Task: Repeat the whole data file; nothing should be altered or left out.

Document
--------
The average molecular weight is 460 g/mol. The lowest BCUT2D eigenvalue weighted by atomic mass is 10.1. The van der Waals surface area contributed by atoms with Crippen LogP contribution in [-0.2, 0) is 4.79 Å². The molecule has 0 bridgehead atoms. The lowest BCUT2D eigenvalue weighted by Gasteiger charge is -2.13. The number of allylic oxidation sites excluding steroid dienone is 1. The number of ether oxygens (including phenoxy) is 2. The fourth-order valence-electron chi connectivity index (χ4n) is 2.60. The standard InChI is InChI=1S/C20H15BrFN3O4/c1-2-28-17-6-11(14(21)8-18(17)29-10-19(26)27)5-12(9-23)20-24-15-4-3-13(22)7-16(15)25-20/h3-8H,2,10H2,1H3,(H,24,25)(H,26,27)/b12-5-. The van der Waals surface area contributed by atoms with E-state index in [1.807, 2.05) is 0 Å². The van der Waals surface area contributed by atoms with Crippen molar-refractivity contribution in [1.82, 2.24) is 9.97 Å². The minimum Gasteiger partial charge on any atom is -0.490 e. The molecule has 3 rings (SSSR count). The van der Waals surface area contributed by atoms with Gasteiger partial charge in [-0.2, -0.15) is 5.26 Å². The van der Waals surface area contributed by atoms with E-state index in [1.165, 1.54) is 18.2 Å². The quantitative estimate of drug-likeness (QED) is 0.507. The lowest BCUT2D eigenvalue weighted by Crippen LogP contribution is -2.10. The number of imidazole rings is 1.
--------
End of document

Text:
The average molecular weight is 460 g/mol. The lowest BCUT2D eigenvalue weighted by atomic mass is 10.1. The van der Waals surface area contributed by atoms with Crippen LogP contribution in [-0.2, 0) is 4.79 Å². The molecule has 0 bridgehead atoms. The lowest BCUT2D eigenvalue weighted by Gasteiger charge is -2.13. The number of allylic oxidation sites excluding steroid dienone is 1. The number of ether oxygens (including phenoxy) is 2. The fourth-order valence-electron chi connectivity index (χ4n) is 2.60. The standard InChI is InChI=1S/C20H15BrFN3O4/c1-2-28-17-6-11(14(21)8-18(17)29-10-19(26)27)5-12(9-23)20-24-15-4-3-13(22)7-16(15)25-20/h3-8H,2,10H2,1H3,(H,24,25)(H,26,27)/b12-5-. The van der Waals surface area contributed by atoms with E-state index in [1.807, 2.05) is 0 Å². The van der Waals surface area contributed by atoms with Crippen molar-refractivity contribution in [1.82, 2.24) is 9.97 Å². The minimum Gasteiger partial charge on any atom is -0.490 e. The molecule has 3 rings (SSSR count). The van der Waals surface area contributed by atoms with Gasteiger partial charge in [-0.2, -0.15) is 5.26 Å². The van der Waals surface area contributed by atoms with E-state index in [1.165, 1.54) is 18.2 Å². The quantitative estimate of drug-likeness (QED) is 0.507. The lowest BCUT2D eigenvalue weighted by Crippen LogP contribution is -2.10. The number of imidazole rings is 1.